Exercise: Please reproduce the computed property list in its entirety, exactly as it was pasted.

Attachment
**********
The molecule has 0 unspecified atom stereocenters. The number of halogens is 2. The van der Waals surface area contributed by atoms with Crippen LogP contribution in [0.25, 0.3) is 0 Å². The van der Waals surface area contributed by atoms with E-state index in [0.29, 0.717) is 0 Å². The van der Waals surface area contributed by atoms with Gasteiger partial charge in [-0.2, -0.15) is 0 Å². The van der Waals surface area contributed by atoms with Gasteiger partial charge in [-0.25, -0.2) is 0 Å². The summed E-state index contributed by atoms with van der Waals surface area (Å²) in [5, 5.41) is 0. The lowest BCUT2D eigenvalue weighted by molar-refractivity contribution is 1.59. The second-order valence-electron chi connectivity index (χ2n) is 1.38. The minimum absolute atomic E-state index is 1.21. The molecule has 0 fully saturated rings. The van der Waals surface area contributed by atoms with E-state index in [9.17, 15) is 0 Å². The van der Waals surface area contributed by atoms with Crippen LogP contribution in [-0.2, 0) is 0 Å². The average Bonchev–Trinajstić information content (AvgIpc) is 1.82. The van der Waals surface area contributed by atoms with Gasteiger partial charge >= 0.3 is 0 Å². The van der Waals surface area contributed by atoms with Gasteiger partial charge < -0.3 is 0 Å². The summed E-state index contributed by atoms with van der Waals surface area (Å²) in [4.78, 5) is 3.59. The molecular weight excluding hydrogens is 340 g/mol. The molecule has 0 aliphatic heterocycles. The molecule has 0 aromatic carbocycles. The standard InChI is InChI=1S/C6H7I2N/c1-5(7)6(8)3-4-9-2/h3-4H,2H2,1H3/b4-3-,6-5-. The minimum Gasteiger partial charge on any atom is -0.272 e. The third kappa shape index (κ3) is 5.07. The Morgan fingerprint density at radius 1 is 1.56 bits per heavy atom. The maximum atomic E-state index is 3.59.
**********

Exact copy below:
The molecule has 0 unspecified atom stereocenters. The number of halogens is 2. The van der Waals surface area contributed by atoms with Crippen LogP contribution in [0.25, 0.3) is 0 Å². The van der Waals surface area contributed by atoms with E-state index in [0.29, 0.717) is 0 Å². The van der Waals surface area contributed by atoms with Gasteiger partial charge in [-0.2, -0.15) is 0 Å². The van der Waals surface area contributed by atoms with Gasteiger partial charge in [-0.25, -0.2) is 0 Å². The summed E-state index contributed by atoms with van der Waals surface area (Å²) in [5, 5.41) is 0. The lowest BCUT2D eigenvalue weighted by molar-refractivity contribution is 1.59. The second-order valence-electron chi connectivity index (χ2n) is 1.38. The minimum absolute atomic E-state index is 1.21. The molecule has 0 fully saturated rings. The van der Waals surface area contributed by atoms with E-state index in [9.17, 15) is 0 Å². The van der Waals surface area contributed by atoms with Crippen LogP contribution in [-0.2, 0) is 0 Å². The average Bonchev–Trinajstić information content (AvgIpc) is 1.82. The van der Waals surface area contributed by atoms with Gasteiger partial charge >= 0.3 is 0 Å². The van der Waals surface area contributed by atoms with Gasteiger partial charge < -0.3 is 0 Å². The summed E-state index contributed by atoms with van der Waals surface area (Å²) in [4.78, 5) is 3.59. The molecular weight excluding hydrogens is 340 g/mol. The molecule has 0 aliphatic heterocycles. The molecule has 0 aromatic carbocycles. The standard InChI is InChI=1S/C6H7I2N/c1-5(7)6(8)3-4-9-2/h3-4H,2H2,1H3/b4-3-,6-5-. The minimum Gasteiger partial charge on any atom is -0.272 e. The third kappa shape index (κ3) is 5.07. The Morgan fingerprint density at radius 1 is 1.56 bits per heavy atom. The maximum atomic E-state index is 3.59.